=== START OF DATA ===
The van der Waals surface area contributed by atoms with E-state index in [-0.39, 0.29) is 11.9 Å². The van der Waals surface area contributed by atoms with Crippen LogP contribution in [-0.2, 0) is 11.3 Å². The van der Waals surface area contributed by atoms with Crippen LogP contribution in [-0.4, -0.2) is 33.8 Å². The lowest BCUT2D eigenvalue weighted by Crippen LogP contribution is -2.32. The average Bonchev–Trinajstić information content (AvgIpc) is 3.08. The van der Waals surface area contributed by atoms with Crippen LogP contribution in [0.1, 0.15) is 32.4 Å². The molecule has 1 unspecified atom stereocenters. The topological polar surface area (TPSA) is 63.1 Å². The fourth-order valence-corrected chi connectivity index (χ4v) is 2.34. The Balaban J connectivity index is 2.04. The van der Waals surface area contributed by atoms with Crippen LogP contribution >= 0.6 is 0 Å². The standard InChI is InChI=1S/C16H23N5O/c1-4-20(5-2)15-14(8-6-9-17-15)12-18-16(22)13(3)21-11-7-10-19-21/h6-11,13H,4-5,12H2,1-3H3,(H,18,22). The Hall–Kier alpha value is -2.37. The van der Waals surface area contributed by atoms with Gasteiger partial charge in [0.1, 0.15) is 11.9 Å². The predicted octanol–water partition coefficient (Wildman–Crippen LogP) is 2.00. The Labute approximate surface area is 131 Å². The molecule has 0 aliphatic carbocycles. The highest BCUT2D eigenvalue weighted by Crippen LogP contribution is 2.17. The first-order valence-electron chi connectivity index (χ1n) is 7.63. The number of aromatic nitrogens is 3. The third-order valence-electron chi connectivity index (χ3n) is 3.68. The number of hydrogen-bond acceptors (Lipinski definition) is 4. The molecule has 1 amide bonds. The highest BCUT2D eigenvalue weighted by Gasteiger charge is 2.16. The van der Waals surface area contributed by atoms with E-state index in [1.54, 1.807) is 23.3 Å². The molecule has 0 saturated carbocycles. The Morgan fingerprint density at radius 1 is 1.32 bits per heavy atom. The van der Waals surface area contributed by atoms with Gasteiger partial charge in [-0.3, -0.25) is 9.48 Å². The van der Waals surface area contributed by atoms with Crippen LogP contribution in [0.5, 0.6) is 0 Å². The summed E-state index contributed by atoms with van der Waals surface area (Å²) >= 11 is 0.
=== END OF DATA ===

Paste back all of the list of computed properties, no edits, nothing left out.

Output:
The van der Waals surface area contributed by atoms with E-state index in [-0.39, 0.29) is 11.9 Å². The van der Waals surface area contributed by atoms with Crippen LogP contribution in [-0.2, 0) is 11.3 Å². The van der Waals surface area contributed by atoms with Crippen LogP contribution in [-0.4, -0.2) is 33.8 Å². The lowest BCUT2D eigenvalue weighted by Crippen LogP contribution is -2.32. The average Bonchev–Trinajstić information content (AvgIpc) is 3.08. The van der Waals surface area contributed by atoms with Crippen LogP contribution in [0.1, 0.15) is 32.4 Å². The molecule has 1 unspecified atom stereocenters. The topological polar surface area (TPSA) is 63.1 Å². The fourth-order valence-corrected chi connectivity index (χ4v) is 2.34. The Balaban J connectivity index is 2.04. The van der Waals surface area contributed by atoms with Crippen LogP contribution >= 0.6 is 0 Å². The standard InChI is InChI=1S/C16H23N5O/c1-4-20(5-2)15-14(8-6-9-17-15)12-18-16(22)13(3)21-11-7-10-19-21/h6-11,13H,4-5,12H2,1-3H3,(H,18,22). The Hall–Kier alpha value is -2.37. The van der Waals surface area contributed by atoms with Gasteiger partial charge in [0.1, 0.15) is 11.9 Å². The predicted octanol–water partition coefficient (Wildman–Crippen LogP) is 2.00. The Labute approximate surface area is 131 Å². The molecule has 0 aliphatic carbocycles. The highest BCUT2D eigenvalue weighted by Crippen LogP contribution is 2.17. The first-order valence-electron chi connectivity index (χ1n) is 7.63. The number of aromatic nitrogens is 3. The third-order valence-electron chi connectivity index (χ3n) is 3.68. The number of hydrogen-bond acceptors (Lipinski definition) is 4. The molecule has 1 amide bonds. The highest BCUT2D eigenvalue weighted by Gasteiger charge is 2.16. The van der Waals surface area contributed by atoms with E-state index in [1.54, 1.807) is 23.3 Å². The molecule has 0 saturated carbocycles. The Morgan fingerprint density at radius 1 is 1.32 bits per heavy atom. The van der Waals surface area contributed by atoms with Gasteiger partial charge in [-0.3, -0.25) is 9.48 Å². The van der Waals surface area contributed by atoms with Crippen LogP contribution in [0.5, 0.6) is 0 Å². The summed E-state index contributed by atoms with van der Waals surface area (Å²) >= 11 is 0.